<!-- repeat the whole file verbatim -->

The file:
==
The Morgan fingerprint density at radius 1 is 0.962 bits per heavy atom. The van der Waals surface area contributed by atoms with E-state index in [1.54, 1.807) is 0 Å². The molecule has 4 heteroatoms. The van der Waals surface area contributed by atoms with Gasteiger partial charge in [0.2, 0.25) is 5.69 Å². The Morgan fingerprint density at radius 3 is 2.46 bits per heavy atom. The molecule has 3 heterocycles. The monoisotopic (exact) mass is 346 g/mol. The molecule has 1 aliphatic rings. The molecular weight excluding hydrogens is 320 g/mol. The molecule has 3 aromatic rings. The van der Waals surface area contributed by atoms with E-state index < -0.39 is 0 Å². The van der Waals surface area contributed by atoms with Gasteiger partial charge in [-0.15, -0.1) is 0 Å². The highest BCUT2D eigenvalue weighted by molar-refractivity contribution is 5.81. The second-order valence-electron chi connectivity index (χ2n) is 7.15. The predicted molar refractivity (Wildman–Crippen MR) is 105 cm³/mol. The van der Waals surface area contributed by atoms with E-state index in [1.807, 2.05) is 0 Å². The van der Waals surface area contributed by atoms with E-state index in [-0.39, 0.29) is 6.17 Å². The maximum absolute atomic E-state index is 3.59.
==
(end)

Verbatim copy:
The Morgan fingerprint density at radius 1 is 0.962 bits per heavy atom. The van der Waals surface area contributed by atoms with E-state index in [1.54, 1.807) is 0 Å². The molecule has 4 heteroatoms. The van der Waals surface area contributed by atoms with Gasteiger partial charge in [0.2, 0.25) is 5.69 Å². The Morgan fingerprint density at radius 3 is 2.46 bits per heavy atom. The molecule has 3 heterocycles. The monoisotopic (exact) mass is 346 g/mol. The molecule has 1 aliphatic rings. The molecular weight excluding hydrogens is 320 g/mol. The molecule has 3 aromatic rings. The van der Waals surface area contributed by atoms with E-state index < -0.39 is 0 Å². The van der Waals surface area contributed by atoms with Gasteiger partial charge in [-0.15, -0.1) is 0 Å². The highest BCUT2D eigenvalue weighted by molar-refractivity contribution is 5.81. The second-order valence-electron chi connectivity index (χ2n) is 7.15. The predicted molar refractivity (Wildman–Crippen MR) is 105 cm³/mol. The van der Waals surface area contributed by atoms with E-state index in [1.807, 2.05) is 0 Å². The van der Waals surface area contributed by atoms with E-state index in [-0.39, 0.29) is 6.17 Å². The maximum absolute atomic E-state index is 3.59.